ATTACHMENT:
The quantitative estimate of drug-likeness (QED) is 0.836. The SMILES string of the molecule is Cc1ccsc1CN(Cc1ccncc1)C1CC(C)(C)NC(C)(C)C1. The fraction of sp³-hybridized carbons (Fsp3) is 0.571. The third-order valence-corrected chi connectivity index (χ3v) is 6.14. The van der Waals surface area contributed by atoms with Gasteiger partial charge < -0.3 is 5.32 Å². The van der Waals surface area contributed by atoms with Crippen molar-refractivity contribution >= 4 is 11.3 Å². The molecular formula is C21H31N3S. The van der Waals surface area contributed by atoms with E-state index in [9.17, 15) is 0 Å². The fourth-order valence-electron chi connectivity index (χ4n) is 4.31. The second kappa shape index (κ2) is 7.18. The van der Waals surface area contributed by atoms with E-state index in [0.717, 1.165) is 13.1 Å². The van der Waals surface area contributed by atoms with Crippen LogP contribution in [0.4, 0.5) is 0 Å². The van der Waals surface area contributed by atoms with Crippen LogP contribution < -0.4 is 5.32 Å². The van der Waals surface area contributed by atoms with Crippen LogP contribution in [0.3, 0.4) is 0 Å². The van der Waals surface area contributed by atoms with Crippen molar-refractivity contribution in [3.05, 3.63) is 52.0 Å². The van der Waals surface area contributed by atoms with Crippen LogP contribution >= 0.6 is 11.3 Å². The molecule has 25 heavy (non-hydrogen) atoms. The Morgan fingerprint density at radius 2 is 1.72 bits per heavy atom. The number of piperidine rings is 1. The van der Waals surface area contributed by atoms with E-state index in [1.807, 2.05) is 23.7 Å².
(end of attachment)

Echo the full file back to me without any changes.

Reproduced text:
The quantitative estimate of drug-likeness (QED) is 0.836. The SMILES string of the molecule is Cc1ccsc1CN(Cc1ccncc1)C1CC(C)(C)NC(C)(C)C1. The fraction of sp³-hybridized carbons (Fsp3) is 0.571. The third-order valence-corrected chi connectivity index (χ3v) is 6.14. The van der Waals surface area contributed by atoms with Gasteiger partial charge < -0.3 is 5.32 Å². The van der Waals surface area contributed by atoms with Crippen molar-refractivity contribution >= 4 is 11.3 Å². The molecular formula is C21H31N3S. The van der Waals surface area contributed by atoms with E-state index in [9.17, 15) is 0 Å². The fourth-order valence-electron chi connectivity index (χ4n) is 4.31. The second kappa shape index (κ2) is 7.18. The van der Waals surface area contributed by atoms with E-state index in [0.717, 1.165) is 13.1 Å². The van der Waals surface area contributed by atoms with Crippen LogP contribution in [0.4, 0.5) is 0 Å². The van der Waals surface area contributed by atoms with Crippen LogP contribution < -0.4 is 5.32 Å². The van der Waals surface area contributed by atoms with Crippen LogP contribution in [0.3, 0.4) is 0 Å². The van der Waals surface area contributed by atoms with Crippen molar-refractivity contribution in [3.05, 3.63) is 52.0 Å². The van der Waals surface area contributed by atoms with Crippen LogP contribution >= 0.6 is 11.3 Å². The molecule has 25 heavy (non-hydrogen) atoms. The Morgan fingerprint density at radius 2 is 1.72 bits per heavy atom. The number of piperidine rings is 1. The van der Waals surface area contributed by atoms with E-state index in [1.807, 2.05) is 23.7 Å².